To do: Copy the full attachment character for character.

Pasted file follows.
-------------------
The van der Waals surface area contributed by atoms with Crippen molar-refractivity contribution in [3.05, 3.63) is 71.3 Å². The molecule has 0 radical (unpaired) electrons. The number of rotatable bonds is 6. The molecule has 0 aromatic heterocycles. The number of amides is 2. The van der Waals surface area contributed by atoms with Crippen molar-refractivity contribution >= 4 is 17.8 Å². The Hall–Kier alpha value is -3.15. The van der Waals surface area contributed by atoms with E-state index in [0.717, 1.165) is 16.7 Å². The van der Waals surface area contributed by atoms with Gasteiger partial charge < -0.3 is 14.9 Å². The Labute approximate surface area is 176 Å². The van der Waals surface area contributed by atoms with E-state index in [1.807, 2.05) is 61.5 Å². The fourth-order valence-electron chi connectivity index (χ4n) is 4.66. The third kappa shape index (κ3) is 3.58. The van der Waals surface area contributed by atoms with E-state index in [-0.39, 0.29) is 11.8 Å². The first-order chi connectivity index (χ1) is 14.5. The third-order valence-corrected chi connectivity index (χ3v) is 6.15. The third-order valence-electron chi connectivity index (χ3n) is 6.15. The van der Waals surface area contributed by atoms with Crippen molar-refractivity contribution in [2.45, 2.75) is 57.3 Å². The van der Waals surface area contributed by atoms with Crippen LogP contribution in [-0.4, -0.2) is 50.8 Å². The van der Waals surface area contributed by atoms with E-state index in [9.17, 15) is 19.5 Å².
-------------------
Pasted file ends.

The van der Waals surface area contributed by atoms with Crippen molar-refractivity contribution in [3.05, 3.63) is 71.3 Å². The molecule has 0 radical (unpaired) electrons. The number of rotatable bonds is 6. The molecule has 0 aromatic heterocycles. The number of amides is 2. The van der Waals surface area contributed by atoms with Crippen molar-refractivity contribution >= 4 is 17.8 Å². The Hall–Kier alpha value is -3.15. The van der Waals surface area contributed by atoms with E-state index in [0.717, 1.165) is 16.7 Å². The van der Waals surface area contributed by atoms with Gasteiger partial charge < -0.3 is 14.9 Å². The Labute approximate surface area is 176 Å². The van der Waals surface area contributed by atoms with E-state index in [1.807, 2.05) is 61.5 Å². The fourth-order valence-electron chi connectivity index (χ4n) is 4.66. The third kappa shape index (κ3) is 3.58. The van der Waals surface area contributed by atoms with E-state index in [-0.39, 0.29) is 11.8 Å². The first-order chi connectivity index (χ1) is 14.5. The third-order valence-corrected chi connectivity index (χ3v) is 6.15. The third-order valence-electron chi connectivity index (χ3n) is 6.15. The van der Waals surface area contributed by atoms with Crippen molar-refractivity contribution in [2.45, 2.75) is 57.3 Å². The van der Waals surface area contributed by atoms with Crippen LogP contribution in [-0.4, -0.2) is 50.8 Å². The van der Waals surface area contributed by atoms with E-state index in [9.17, 15) is 19.5 Å².